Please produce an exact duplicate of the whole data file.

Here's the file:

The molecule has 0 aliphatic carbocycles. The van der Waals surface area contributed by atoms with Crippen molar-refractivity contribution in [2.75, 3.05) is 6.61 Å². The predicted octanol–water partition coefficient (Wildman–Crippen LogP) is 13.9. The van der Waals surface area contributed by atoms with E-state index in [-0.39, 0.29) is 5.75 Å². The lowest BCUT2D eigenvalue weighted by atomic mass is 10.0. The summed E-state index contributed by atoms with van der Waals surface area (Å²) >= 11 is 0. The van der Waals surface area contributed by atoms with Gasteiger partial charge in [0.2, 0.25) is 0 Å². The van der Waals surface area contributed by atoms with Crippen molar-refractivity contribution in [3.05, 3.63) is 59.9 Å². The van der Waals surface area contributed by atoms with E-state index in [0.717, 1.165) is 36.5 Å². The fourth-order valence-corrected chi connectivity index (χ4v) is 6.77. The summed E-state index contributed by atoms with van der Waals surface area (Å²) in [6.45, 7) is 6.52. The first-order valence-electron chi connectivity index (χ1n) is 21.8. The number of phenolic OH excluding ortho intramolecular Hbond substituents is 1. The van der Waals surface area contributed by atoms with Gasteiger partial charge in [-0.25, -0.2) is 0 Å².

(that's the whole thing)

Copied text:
The molecule has 0 aliphatic carbocycles. The van der Waals surface area contributed by atoms with Crippen molar-refractivity contribution in [2.75, 3.05) is 6.61 Å². The predicted octanol–water partition coefficient (Wildman–Crippen LogP) is 13.9. The van der Waals surface area contributed by atoms with E-state index in [-0.39, 0.29) is 5.75 Å². The lowest BCUT2D eigenvalue weighted by atomic mass is 10.0. The summed E-state index contributed by atoms with van der Waals surface area (Å²) >= 11 is 0. The van der Waals surface area contributed by atoms with Gasteiger partial charge in [0.2, 0.25) is 0 Å². The van der Waals surface area contributed by atoms with Crippen molar-refractivity contribution in [3.05, 3.63) is 59.9 Å². The van der Waals surface area contributed by atoms with E-state index in [0.717, 1.165) is 36.5 Å². The fourth-order valence-corrected chi connectivity index (χ4v) is 6.77. The summed E-state index contributed by atoms with van der Waals surface area (Å²) in [6.45, 7) is 6.52. The first-order valence-electron chi connectivity index (χ1n) is 21.8. The number of phenolic OH excluding ortho intramolecular Hbond substituents is 1. The van der Waals surface area contributed by atoms with Gasteiger partial charge in [-0.25, -0.2) is 0 Å².